Does Faversham’s Town Council have the vision to seize this opportunity? Or will it continue to say “No (parking), no (cycling), no (sitting)”?

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Faversham Town Council votes for Yellow Lines around the Guildhall

It isn’t always that expert advice aligns with public opinion. So, when it does, how should a town council respond? 

With former presidents of the Royal Institute of British Architects and the Royal Town Planning Institute against the painting of yellow lines around Faversham’s historic Guildhall, as well as knighted architects and the chairman of the Academy of Urbanism, you might take notice of the issue. 

When 85% of people voting in a public poll also oppose the idea you would do well to sit up and pay attention. 

But what did Faversham Town Council do this evening?
Quite the opposite. It voted to ignore both the experts and the public. It voted to deface a cherished building by painting yellow lines around it; yellow lines that will continue to allow people to park in front of the building; that will leave us all staggered at the gall of our elected representatives.

For yellow lines 6
Abstain 4
Against 2 (Belsom, Hook)

Now is the time for a 20mph speed limit in Faversham

http://www.courier.co.uk/faversham-campaign-for-20mph-speed-limit-seeks-60k-council-funding/story-29573216-detail/story.html#GIISZ2M52UgmGS1A.01

Kent County Council typically over-designs and over-costs transport projects. In contrast, a 20mph speed limit can be implemented at a fraction of the price of conventional, car-centric solutions such as the hugely costly and unnecessary A2/Ashford Road roundabout.

Faversham has a clear “urban footprint” with a small number of ways in and out – and therefore a small number of places that need gateway signage. The Town Council has already identified the need to upgrade the gateway signage to update and improve the existing signs. It has already identified funding to do so. Adding a 20mph roundel to the gateway signage should now be part of the sign designer’s brief. By combining budgets in this way, more can be done with available resources.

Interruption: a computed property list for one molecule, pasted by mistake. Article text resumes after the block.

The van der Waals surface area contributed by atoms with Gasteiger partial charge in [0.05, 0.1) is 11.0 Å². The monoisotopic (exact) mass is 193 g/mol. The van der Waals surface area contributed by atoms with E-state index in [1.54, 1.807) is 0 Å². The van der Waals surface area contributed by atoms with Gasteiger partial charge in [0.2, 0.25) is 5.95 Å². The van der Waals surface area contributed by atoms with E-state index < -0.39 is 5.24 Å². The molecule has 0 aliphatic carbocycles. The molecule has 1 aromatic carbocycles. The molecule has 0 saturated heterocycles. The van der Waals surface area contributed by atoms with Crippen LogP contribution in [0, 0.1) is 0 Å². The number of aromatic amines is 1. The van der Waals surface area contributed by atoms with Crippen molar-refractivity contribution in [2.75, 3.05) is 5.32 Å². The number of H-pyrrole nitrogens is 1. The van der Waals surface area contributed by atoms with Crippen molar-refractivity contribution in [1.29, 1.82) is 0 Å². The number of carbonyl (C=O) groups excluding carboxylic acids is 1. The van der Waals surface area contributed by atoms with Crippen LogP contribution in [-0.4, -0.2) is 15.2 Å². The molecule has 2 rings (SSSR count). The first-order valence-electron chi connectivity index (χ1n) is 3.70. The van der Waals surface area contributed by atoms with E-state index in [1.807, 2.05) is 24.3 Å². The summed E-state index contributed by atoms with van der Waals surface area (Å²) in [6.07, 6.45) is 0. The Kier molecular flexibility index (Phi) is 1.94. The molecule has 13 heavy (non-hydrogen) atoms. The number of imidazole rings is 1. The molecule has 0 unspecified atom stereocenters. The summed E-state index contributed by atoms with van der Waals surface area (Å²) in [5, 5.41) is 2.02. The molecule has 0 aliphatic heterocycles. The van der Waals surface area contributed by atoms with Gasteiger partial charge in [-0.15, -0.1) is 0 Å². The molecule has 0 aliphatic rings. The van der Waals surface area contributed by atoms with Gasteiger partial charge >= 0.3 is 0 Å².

Faversham needs more joined up thinking as well as a more joined up network of routes that are safe and convenient for walking and cycling. Now is the time for action.

Future generations will judge us on what we do next.

Free from Europe, the UK can chart its own course? Er, not really. 

Much has been made about the overly administrative nature of the EU. But If regulation is the price to pay for 70 years of peace and trust in the kindness of strangers then isn’t it better to be “bound” in red tape than wrapped in battlefield dressings? Isn’t it a price worth paying?

Supporters of Brexit suggest the UK’s withdrawal from the EU will help create a “free market”. But since the UK has now decided that some people will no longer be able to freely access trade and employment opportunities in the UK market, the UK won’t be a free market for them. Indeed it has never been a free market for anyone – including the British – and it never can be free either. The UK has always had, and always will have, regulations. Markets have rules. Free markets only exist when anarchy prevails. We call that situation a “free-for-all” and it’s usually an ugly sight.

What is much more likely is that the next two years or so will be filled with uncertainty as new rules are proposed, negotiated and eventually agreed. Having an overall smaller economy – and smaller still should Scotland leave – the UK will be the smaller trade party, and is unlikely to get any better trade relations with the EU than it currently has.